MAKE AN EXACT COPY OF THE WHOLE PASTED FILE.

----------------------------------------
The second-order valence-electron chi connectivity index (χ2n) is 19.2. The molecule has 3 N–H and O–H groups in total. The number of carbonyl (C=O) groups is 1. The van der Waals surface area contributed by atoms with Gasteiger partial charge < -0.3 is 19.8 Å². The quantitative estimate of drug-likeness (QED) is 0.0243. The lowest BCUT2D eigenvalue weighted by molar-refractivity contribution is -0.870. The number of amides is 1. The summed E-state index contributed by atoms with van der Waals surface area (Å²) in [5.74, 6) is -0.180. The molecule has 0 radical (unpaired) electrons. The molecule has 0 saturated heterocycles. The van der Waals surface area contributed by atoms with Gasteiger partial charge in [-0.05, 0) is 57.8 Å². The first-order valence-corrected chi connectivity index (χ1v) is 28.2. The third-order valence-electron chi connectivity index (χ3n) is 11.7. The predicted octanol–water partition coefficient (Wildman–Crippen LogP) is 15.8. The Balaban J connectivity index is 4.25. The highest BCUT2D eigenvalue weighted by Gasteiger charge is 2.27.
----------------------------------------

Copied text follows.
The second-order valence-electron chi connectivity index (χ2n) is 19.2. The molecule has 3 N–H and O–H groups in total. The number of carbonyl (C=O) groups is 1. The van der Waals surface area contributed by atoms with Gasteiger partial charge < -0.3 is 19.8 Å². The quantitative estimate of drug-likeness (QED) is 0.0243. The lowest BCUT2D eigenvalue weighted by molar-refractivity contribution is -0.870. The number of amides is 1. The summed E-state index contributed by atoms with van der Waals surface area (Å²) in [5.74, 6) is -0.180. The molecule has 0 radical (unpaired) electrons. The molecule has 0 saturated heterocycles. The van der Waals surface area contributed by atoms with Gasteiger partial charge in [-0.05, 0) is 57.8 Å². The first-order valence-corrected chi connectivity index (χ1v) is 28.2. The third-order valence-electron chi connectivity index (χ3n) is 11.7. The predicted octanol–water partition coefficient (Wildman–Crippen LogP) is 15.8. The Balaban J connectivity index is 4.25. The highest BCUT2D eigenvalue weighted by Gasteiger charge is 2.27.